I frequently, in the course of writing, felt an inclination to
enlarge them ; on a more mature consideration, however, it
appeared to me unadvisable to make such an addition, as the
teacher ought to have an opportunity left him of making his
own comments on the chapter read by his pupils, and of orally
conveying to them the moral lessons to be deduced therefrom,
the living voice possessing so superior a power to, and being so
much better calculated than, any other medium, for impressing
on the mind that which is intended to be inculcated.

xiv THE translator's PREFACE.

Before conclu(Iini2: I must not omit to state, that, in the Book
of Genesis, 1 took the liberty of following, in most instances, the
translation pubHshed some time ago by the Kevds. D. A.De Sola,
I. L. Lindcnthal, and Dr. ]\I. J. Kaphall, who had endeavoured
in their performance, to combine correctness with taste.'

I also take this opportunity of gratefully acknowledging the
valuable contributions of Messrs. Sampson Samuel, and M.
Angel, Head-Master of the Jews' Free School ; the former of
whom kindly furnished me with a metrical translation of the
loth and 84th Psalms, and the latter with that of the 1st, 8th,
and 139th Psalms.

With these prefatory remarks I send this volume forth to
the world ; and although I only appear before the public in the
capacity of translator, I believe I have stated sufficient to con-
vince the reader that my task was not one of the easiest ; and,
tremblingly aUve as I am to my own deficiencies, I should cer-
tainly have shrunk from performing it, had I not been upheld
by the consciousness, that though I might fail in doing entire
justice to this divine book, its contents may be outwardly dis-
figured, but can never be stripped of their intrinsic beauty and
subhmity. May I, therefore, in conclusion, express the hope,
that my coreligionists, appreciating my humble intention of
serving them, and evincing their sense of the Chief Eabbi's
zeal in the cause of education, will accord this book a favourable
reception ; and that parents, and mothers especially, will lend
their powerful aid in instilhng into the minds of their children
those excellent lessons of piety and morality which are here
afforded to them, and which alone can render them happy here
below, and ensure their felicity in the life to come.

London, Teheth, 5608.

' This translation is on sale by tlie publishers of this work.



From the Creation
of the World.

The Death of Adam 930

Noah and the Deluge 1655

The Building of the Tower, Origin of Languages . . 1990

Abraham commences to propagate the Knowledge of the

true God 2022

Isaac about to be sacrificed by his father .... 2074

Birth of Jacob and Esau 2108

Jacob removes to Haran . . . . . . .2185

Joseph is sold ........ 2216

Jacob removes with his family to Egypt .... 2238

Death of Jacob ........ 2255

Death of Joseph 2309

Birth of Moses 2368

Departure of the Israelites from Egjrpt, and Revelation on

Sinai 2449

Joshua brings the Israelites into the land of Canaan . 2488

Deborah, Judge in Israel ...... 2636

Jephtha, Boaz, and Ruth ...... 2780

Samson 2811

Samuel, Judge and Prophet ..... 2870

Saul, King of Israel 2882

David, King of all Israel 2892

Solomon, Kingr 2924

Tf Yi From the Creation

of the World.

Deatlv of Solomon, and division of the kingdom into the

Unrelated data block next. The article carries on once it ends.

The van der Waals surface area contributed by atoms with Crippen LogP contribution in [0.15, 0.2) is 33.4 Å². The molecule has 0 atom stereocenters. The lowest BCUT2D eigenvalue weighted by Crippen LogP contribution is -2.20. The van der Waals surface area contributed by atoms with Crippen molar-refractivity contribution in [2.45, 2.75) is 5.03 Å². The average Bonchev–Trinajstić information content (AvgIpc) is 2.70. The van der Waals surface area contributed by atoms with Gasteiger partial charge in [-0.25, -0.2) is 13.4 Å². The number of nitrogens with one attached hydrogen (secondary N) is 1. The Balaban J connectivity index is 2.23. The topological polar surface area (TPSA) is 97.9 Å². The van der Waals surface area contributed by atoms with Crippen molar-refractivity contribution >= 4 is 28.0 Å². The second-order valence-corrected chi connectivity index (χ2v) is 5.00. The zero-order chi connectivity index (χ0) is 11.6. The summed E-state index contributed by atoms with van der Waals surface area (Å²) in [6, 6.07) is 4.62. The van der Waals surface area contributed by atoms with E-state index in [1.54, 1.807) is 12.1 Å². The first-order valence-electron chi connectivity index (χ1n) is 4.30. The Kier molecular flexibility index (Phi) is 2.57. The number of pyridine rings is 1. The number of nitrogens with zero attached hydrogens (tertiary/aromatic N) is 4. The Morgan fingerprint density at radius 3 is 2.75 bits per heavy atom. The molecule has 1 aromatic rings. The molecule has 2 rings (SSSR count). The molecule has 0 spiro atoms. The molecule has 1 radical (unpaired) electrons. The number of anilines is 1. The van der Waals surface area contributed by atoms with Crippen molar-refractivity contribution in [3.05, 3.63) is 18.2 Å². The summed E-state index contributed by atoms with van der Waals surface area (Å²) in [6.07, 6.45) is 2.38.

house of Judah and of Israel, Jeroboam and Rehoboam
being Kings ....... 2964

Achab, Elijah . 3026

Elisha, Jonah, Jehu, Athaliah ..... 3059

Hosea, the last king in Israel, Salmanasser . . .3190

Hezckiah, Sennacherib, Isaiah, Amos, Micah . . 3218

The pious King Josiah, Jeremiah, the Prophetess Shildah,

Judith 3290

Destruction of Jerusalem and the (first) temple by Nebu-
chadnezzar. Jeremiah, Ezekiel, Daniel . . 3338
Cyrus, Zcrubbabel. Termination of the Babylonian Captivity.

Haggai, Zechariah ....... 3390

The History of Esther 3400

Ezra and Nehemiah go to Jerusalem. Consecration of the

newly built temple . . . . . . .3412

Victory over the Syrians and Inauguration of the Temple by

the Maccabees. Antiochus Epiphanes . . 3622

This work not being intended for a history of the Jews, the chronological
table here given will be sufficient for immediate purposes. The dates adopted
are those of Ral)bi David Ganz, in his Chronological Manual, and differ, as is well
known, from those generally accepted; this circumstance, however, is of little
importance to the object here in view.





" Ah, Lord God ! behold thou hast made the heaven and the earth by thy great
power and out-stretched arm, and nothing is too hard for thee." Jer. xxxii. 17.

In tlie beginning God created tlie heaven and the earth, and
every thing contained therein, in six days. But the earth was
without form, and a confused mass, and all was darkness.
Then God said. Let light be: and light was. And God
divided the light from the darkness; he called the light, Day,
and the darkness he called Night. Then God made the ex-
panse of heaven, and gathered together the waters under the
heaven, so that they became sea, and the dry land was
separated therefrom. God bade the earth bring forth all kinds
of herbs and trees. In the expanse of heaven he placed the
two great lights and the stars, to divide the day from the
night, the hght from the darkness, and to give light upon
the earth ; and that they might also be for .signs and for
seasons, for days and for years. God then bade the waters
teem with all kinds of animated creatures, and created the
fowl to fly under the heaven. He also bade the earth bring
forth cattle and the various beasts of the land, each after its
kind. And on the sixth day God created man out of the dust
of the ground, and breathed into his nostrils the breath of life.'

Online LibraryMoses Mordecai BüdingerDerekh emunah = The way of faith; or, The abridged Bible : containing selections from all the books of Holy Writ → online text (page 1 of 37)